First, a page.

MENAFN, Twice-weekly workouts may be best medicine to slow cognitive decline — MCI becomes increasingly common at older ages and is characterised by mild problems with thinking and memory that usually do not interfere with daily life or independent function. People diagnosed with MCI are more likely, however, to go on to develop Alzheimer's or other dementias than people without it. Until now, said Ronald Petersen, the lead author of the new study and American Academy of Neurology (AAN) treatment guidelines, 'Clinicians didn't know what to do with these people. Now that we know that it's a burgeoning condition we need to pay attention when folks come in and complain.' Petersen, who directs the Mayo Clinic Alzheimer's Disease Research Centre in Rochester, Minnesota, and his co-authors found that between ages 60 and 64, 6.7 per cent of people have MCI.

Neurology Now, Marvel Medic: A comic book hero, popular in Mexico, inspired a migrant worker to pursue a career in neuroscience and give back to underserved populations. by Alice Garbarini Hurley — As a little boy from a tiny farming village near Mexicali, Mexico, Alfredo Quinones-Hinojosa, MD, used to love to stop by the local convenience store to pick up the latest edition of his favorite comic book, Kaliman, el Hombre Increible (Kaliman, the Incredible Man). He and his pals Martin and Efrain would pore over the exploits of the superhero, whose powers included scientific knowledge, fast healing, and telepathy. The young boy idolized this mystical, cerebral hero who dressed in white and wore a turban with a K emblazoned on it…The future doctor grew up on a small parcel of land “in the middle of nowhere,” enjoying what he calls an exploratory life.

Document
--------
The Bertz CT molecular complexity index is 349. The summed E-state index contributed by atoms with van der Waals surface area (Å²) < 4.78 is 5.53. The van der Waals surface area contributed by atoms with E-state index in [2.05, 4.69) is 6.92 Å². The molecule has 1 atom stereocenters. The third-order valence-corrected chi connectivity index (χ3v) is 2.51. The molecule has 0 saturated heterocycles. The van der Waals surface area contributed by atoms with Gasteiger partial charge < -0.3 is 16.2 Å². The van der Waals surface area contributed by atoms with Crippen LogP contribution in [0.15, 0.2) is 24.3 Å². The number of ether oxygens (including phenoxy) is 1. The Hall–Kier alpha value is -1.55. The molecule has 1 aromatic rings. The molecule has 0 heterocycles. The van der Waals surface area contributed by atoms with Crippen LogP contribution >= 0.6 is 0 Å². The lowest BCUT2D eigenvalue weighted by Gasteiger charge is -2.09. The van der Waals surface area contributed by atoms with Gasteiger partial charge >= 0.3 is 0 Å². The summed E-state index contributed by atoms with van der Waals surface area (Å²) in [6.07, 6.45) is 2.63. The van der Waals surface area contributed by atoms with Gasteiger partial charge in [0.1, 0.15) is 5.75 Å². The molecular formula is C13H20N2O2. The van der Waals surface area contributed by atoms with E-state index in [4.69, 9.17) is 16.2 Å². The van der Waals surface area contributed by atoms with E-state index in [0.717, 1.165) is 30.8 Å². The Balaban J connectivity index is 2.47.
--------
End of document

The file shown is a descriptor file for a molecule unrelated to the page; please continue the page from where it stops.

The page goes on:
Next Avenue, Are You Being Helpful or Ageist for People with Dementia? by Denise Logeland — A few years ago, Angela Lunde, a leader in patient and caregiver education for the Mayo Clinic Alzheimer’s Disease Research Center in Rochester, Minn., sat at a table between two people who live on opposite sides of a dilemma. On one side of Lunde was a man with early- to mid-stage Alzheimer’s disease. “He said, ‘What I really want from my community is I want somebody to feel comfortable coming up to me when I’m out and about and asking me if I need help’ if he looked confused,” Lunde recalled. On her other side sat a college-age woman who responded to him: “But I sometimes am not sure I’m supposed to do that, because I may be implying [that you can’t figure things out] and it may offend you.” That disconnect is common between people living with a cognitive impairment and those who encounter them at work or in the community. It’s important to overcome this, Lunde said. For people with impairment, social isolation and its negative health effects is a risk.